4. Discussion

4.1. Lessons Learned in the Indicator Selection Process

Of primary importance, APA evaluations should include indicators that are directly linked to a management objective, the management process, or a research question [47,51]. This requires that APA objectives be explicitly defined, ideally when the APA is established, as absent or vague management objectives present a challenge to evaluating effectiveness [52,53]. However, clearly measurable objectives make an APA vulnerable to disappointment or criticism if it fails to meet them, which may be one reason vague management objectives persist [54]. Objectives not explicitly included in an APA management plan may also be included in an assessment if they are important to stakeholders or influence stakeholder perceptions of APA effectiveness. Some authors advise selecting indicators using a participatory approach that allows for stakeholder input [55,56], or assesses indicator accessibility or relevance to stakeholders [50,52], in order to make the results of evaluations more meaningful to resource users. Indicator relevance to the scientific community can be determined based on its frequency of use in APA evaluations and publications [57], while indicator effectiveness can be determined based on how frequently it yields significant results across studies [47]. These criteria of relevance and effectiveness can be used to broadly evaluate whether a given indicator is useful, but its effectiveness at measuring the success of a particular APA will depend on local factors.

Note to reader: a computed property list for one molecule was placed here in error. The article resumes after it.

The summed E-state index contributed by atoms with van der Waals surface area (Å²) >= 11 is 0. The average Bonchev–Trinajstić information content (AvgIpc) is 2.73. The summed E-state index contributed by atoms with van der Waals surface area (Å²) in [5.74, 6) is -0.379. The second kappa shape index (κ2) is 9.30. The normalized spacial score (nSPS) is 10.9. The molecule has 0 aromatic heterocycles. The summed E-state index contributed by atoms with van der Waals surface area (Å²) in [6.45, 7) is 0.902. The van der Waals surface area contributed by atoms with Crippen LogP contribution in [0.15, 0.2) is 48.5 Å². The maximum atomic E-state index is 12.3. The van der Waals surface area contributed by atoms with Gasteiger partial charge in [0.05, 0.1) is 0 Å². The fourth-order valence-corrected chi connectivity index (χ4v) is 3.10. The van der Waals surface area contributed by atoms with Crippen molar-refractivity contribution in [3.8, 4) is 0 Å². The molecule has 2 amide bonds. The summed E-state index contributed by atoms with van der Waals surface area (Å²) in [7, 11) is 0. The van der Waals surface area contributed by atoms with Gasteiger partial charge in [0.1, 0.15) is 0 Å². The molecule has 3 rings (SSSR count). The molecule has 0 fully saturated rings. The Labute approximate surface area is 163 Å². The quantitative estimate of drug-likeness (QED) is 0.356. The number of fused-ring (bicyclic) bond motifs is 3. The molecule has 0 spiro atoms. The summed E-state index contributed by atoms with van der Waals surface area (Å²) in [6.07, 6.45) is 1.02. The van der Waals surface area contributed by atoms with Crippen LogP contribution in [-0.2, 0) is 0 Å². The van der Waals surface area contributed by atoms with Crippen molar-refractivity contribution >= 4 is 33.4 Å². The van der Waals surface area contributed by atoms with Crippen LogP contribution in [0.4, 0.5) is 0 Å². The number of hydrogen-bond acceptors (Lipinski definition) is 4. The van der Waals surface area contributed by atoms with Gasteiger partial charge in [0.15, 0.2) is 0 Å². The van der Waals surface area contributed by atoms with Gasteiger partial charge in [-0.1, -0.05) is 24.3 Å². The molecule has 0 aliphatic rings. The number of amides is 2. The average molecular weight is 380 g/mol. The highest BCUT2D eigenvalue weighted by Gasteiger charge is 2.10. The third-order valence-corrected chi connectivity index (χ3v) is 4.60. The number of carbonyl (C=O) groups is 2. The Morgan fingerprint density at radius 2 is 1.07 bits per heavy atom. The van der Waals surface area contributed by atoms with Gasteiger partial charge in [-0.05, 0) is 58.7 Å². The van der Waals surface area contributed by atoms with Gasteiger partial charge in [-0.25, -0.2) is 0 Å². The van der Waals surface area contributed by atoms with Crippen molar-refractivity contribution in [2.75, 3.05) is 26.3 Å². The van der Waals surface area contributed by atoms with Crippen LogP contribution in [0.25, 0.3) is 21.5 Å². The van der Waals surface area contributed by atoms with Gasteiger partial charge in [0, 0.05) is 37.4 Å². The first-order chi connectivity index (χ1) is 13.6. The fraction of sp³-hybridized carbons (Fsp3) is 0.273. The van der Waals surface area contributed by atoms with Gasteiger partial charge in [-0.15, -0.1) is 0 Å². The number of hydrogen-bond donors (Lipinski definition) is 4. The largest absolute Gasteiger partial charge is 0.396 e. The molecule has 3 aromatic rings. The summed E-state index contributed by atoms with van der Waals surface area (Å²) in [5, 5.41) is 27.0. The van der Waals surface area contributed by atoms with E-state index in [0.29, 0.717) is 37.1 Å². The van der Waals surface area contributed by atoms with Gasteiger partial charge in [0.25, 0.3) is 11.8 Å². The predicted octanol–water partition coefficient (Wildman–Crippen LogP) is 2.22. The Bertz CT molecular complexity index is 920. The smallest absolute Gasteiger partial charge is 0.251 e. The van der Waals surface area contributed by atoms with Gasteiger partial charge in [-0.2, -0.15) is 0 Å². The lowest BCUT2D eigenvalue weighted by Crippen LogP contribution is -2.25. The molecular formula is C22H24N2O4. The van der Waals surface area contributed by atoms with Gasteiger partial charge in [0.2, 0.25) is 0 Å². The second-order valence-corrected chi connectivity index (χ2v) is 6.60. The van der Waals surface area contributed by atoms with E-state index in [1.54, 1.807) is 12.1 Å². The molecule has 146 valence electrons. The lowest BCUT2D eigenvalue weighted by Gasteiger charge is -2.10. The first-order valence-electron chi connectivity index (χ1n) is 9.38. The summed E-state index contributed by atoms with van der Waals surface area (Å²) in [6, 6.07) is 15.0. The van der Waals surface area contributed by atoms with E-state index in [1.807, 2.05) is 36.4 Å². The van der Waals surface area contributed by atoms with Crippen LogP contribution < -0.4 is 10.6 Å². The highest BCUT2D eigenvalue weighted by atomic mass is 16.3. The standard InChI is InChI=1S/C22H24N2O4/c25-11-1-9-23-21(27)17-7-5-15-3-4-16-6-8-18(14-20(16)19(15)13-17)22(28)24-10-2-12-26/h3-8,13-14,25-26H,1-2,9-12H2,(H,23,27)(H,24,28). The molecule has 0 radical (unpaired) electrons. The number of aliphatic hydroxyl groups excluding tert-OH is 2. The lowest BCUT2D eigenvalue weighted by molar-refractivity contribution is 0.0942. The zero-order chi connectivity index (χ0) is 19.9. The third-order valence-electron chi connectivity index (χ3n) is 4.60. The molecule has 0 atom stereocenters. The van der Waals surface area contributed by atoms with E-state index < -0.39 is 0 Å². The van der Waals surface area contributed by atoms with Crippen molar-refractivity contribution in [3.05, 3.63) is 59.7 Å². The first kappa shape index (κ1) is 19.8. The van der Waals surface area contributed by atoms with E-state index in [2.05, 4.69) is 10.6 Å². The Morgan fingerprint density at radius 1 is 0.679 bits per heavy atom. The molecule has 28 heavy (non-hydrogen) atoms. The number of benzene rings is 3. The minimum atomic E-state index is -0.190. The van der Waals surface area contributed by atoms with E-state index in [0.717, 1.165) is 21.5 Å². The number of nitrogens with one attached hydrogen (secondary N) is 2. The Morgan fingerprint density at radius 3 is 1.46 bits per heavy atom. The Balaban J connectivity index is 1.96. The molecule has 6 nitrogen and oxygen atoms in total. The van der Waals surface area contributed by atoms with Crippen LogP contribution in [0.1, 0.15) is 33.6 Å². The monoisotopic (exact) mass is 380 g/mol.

There is no one best set of indicators to measure, as indicators should be context-specific [56]. An initial search may yield dozens of possible indicators, which are typically pared down using multiple rounds of discussion and selection into a relevant and realistic subset (Example 1). Some suggest that a set of 10–20 indicators in an evaluation framework is a reasonable compromise between effort and accuracy [55,56]. Ultimately, indicators need to be tested in the field and the results reviewed in order to determine whether a given indicator is providing relevant information about APA performance that can guide management. Indicators related to tangible management inputs and outputs may be more relevant to newer APAs, while those related to ecological or social outcomes may be more relevant to older APAs, based on increased expectations for protected area performance over time [56]. Although not often discussed in the reviewed documents, the relative costs of methods related to each indicator are also an important consideration (e.g., [58]).

4.2. Review of Indicators